It is thanks to these resources that iHeartMedia is able to offer its listeners the iHeartRadio app. This app provides an experience similar to that of a music streaming service and allows users to create playlists and follow certain radio stations. Much like streaming services, the iHeartRadio app has subscription options called iHeartRadio Plus and iHeartRadio all Access. These two subscriptions offer offline stations, commercial free stations, songs out of the iHeartRadio music library, and more exclusive features. In fact, iHeartRadio’s online radio and app are growing at a remarkable rate. Within its first five years of existence, the service had grown to 90 million registered users. That is not including listeners that visit the website without a login.
Though the extensive resources of a large media company can be an asset, there are many benefits to being a locally owned company.
WWCD 102.5 FM, the locally owned alternative station, knows that while they are small in size, it does not keep them from making a big impact.
“We program it here locally for where we exist. We’re only trying to appeal to Columbus, Ohio,” says Malloy. “We’re also going to be able to introduce you to new music that you may not see.”
The station does not have to follow a strict formula and play popular music or songs that are climbing the charts. Because their format allows the disc jockeys to play whatever song they would like, they can provide listeners with a unique listening experience. This means that listeners could hear songs from different genres on the station, even though it is branded as an alternative station.
It is this person-to-person element that gives the radio industry as a whole an advantage. Disc jockeys make each listening to a radio station an unique experience. Listeners form a bond with a DJ.
“You don’t build a relationship necessarily with your music collection on a one-on-one level, but you can build a relationship with a jock,” says McCoy.
Growing up, when I would get ready for school in my room, I could hear the radio my mom was listening to the radio in the bathroom as she got ready. Together we would sing along to the songs, laugh along with the morning show hosts as they teased each other in the studio, and frantically rush out the door for school and work after they reported bad traffic on the route my mom took to work. This was our morning every weekday. Without ever being there in person, those DJs were an essential part of our routine.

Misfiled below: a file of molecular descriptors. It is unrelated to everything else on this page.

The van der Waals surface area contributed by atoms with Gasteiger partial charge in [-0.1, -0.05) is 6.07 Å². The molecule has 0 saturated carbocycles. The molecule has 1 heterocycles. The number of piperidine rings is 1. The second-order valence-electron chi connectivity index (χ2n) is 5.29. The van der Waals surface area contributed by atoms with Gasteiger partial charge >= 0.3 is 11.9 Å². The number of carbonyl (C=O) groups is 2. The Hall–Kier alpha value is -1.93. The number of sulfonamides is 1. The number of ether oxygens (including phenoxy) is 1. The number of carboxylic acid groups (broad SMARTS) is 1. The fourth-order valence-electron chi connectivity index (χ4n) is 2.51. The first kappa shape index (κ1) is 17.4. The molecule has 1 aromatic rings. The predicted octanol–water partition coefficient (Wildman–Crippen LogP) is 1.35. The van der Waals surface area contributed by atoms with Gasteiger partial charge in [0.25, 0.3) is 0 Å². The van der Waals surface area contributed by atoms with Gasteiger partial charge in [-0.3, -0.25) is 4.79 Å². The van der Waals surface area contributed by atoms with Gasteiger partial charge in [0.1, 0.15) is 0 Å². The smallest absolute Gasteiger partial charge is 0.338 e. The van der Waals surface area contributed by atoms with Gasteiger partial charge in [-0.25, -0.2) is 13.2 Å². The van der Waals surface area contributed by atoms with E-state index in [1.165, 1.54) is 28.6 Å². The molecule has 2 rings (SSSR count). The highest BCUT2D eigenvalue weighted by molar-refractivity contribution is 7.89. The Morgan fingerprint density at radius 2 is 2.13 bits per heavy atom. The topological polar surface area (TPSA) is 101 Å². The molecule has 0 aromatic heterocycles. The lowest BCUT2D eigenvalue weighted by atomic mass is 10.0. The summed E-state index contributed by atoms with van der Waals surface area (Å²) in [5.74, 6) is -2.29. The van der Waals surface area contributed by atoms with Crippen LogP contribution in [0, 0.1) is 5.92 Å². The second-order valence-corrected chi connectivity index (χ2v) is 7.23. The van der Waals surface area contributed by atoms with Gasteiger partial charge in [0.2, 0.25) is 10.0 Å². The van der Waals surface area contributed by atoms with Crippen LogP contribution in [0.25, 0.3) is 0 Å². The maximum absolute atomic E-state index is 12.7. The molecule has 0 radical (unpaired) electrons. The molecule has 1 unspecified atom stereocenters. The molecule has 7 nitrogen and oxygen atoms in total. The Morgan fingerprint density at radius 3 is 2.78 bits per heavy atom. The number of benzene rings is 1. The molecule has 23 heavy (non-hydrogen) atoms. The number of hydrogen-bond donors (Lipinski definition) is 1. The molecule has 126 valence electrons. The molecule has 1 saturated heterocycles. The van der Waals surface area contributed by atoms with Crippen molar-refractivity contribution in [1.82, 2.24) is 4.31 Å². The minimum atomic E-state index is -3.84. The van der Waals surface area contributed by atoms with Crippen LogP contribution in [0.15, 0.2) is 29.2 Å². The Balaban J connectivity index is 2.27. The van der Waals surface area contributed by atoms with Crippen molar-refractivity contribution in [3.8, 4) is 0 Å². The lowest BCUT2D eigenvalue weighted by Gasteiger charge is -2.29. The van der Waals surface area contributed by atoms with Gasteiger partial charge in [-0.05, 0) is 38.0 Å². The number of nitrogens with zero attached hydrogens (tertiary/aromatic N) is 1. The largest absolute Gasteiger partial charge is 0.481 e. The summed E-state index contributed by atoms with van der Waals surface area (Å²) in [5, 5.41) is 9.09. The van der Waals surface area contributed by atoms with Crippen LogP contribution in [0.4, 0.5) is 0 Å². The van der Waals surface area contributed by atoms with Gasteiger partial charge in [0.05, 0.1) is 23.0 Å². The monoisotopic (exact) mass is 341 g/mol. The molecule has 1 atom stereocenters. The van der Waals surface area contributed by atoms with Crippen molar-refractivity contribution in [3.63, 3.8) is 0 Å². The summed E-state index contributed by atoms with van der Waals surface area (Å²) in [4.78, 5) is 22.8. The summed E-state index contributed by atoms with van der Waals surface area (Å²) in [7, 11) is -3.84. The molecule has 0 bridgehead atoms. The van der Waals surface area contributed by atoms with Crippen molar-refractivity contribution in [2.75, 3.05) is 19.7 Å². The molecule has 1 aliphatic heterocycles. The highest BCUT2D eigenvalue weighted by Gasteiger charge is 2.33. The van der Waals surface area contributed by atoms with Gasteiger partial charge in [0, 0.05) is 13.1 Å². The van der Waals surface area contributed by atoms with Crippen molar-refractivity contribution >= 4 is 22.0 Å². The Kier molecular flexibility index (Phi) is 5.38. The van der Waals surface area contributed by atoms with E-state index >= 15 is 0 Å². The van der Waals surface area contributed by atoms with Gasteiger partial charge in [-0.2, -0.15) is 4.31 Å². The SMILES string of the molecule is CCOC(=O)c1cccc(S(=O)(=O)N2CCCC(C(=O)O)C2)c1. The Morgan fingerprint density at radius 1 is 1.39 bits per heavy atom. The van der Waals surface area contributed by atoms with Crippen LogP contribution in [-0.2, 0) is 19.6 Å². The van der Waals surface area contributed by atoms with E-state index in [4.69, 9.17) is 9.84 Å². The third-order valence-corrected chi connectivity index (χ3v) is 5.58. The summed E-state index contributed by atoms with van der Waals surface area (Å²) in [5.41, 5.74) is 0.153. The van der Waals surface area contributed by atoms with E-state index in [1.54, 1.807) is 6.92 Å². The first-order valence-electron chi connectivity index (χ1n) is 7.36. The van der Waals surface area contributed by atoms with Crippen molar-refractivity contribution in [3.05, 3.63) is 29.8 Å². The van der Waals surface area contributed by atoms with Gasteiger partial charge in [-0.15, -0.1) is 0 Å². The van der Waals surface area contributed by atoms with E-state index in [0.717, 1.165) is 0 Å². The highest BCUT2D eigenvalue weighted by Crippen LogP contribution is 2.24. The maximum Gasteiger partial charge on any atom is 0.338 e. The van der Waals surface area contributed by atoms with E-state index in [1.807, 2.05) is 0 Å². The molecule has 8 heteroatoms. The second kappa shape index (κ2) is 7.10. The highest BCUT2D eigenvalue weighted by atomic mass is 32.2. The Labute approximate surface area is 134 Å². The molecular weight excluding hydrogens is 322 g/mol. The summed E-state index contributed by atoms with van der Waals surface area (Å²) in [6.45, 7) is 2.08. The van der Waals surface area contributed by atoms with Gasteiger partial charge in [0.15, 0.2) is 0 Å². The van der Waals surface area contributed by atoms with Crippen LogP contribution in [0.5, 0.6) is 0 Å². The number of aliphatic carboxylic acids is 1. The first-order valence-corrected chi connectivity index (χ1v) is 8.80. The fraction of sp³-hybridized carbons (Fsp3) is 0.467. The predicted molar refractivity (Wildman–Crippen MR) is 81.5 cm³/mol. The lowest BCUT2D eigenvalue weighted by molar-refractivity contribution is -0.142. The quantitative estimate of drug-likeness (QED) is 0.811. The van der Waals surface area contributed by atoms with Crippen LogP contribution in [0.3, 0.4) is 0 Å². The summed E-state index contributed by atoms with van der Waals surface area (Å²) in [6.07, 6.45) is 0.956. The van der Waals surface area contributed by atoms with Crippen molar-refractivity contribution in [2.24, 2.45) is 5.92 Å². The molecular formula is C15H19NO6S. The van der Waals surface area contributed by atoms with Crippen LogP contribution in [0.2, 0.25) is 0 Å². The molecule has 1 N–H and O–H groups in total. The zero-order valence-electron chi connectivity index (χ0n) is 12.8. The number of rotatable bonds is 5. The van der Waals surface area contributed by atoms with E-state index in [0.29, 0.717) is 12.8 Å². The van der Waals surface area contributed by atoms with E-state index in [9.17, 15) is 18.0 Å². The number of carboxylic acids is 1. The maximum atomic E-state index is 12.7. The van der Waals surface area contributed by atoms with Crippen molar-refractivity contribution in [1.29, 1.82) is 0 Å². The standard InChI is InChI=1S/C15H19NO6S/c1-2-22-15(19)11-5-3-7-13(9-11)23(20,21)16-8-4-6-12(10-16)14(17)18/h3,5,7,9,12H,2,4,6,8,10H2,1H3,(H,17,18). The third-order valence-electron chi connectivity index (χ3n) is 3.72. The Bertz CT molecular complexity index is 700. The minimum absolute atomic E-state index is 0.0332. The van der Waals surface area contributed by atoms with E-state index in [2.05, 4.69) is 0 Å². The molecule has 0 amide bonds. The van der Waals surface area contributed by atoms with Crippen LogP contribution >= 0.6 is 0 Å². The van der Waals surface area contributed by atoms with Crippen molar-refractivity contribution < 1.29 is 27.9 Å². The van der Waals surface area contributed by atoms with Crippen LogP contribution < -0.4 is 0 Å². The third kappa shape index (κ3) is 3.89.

Such is the case for the hundreds of thousands of people that listen to the radio in Columbus.
Radio stations also have the ability to give back directly to their communities in a way that a music streaming cannot. For instance, CD102.5 hosts a telethon called for their charity called CD102.5 for the Kids. The radio station aims to use its resources to spread awareness and get help for children and families throughout central Ohio. This telethon is the largest event that WWCD hosts for the charity and in 2015 it raised $44,000 that was distributed to several different children’s causes in the area.
“To see the direct effect that charitable giving has on people’s lives affects you. It can’t not. It really, really affects you,” says Malloy. “That was organic. It wasn’t something that we had to do.”
With five radio stations to reach listeners across Columbus, the iHeartMedia Columbus cluster, there are a lot of opportunities to do some good for the community. From helping with toy drives during the holiday season, to hosting blood drives with local television news stations for the American Red Cross, and telethons, iHeartMedia’s resources come in handy when it comes to giving back to their community.
“Where we really shine is when there is a need in the community that comes up unexpectedly, that we’ve caught on to,” says McCoy. “Which means you’ve got to just be ready to go a moment’s notice when there’s a need. The stuff that you plan is the stuff that’s usually not as successful as the stuff when there’s a need.”
“You realize that the station makes a difference for people. That it affects people in a way that it’s part of their life. And it has done things for them in a positive way,” says Malloy. He went on to say, “I love that there is something that can bring people together… and the one thing that unifies us is, again, that music.”
There is no competition between streaming services and music radio because they are playing two different tunes. Other sectors of the music industry might have to continue to evolve, but whatever the radio is doingーit is working.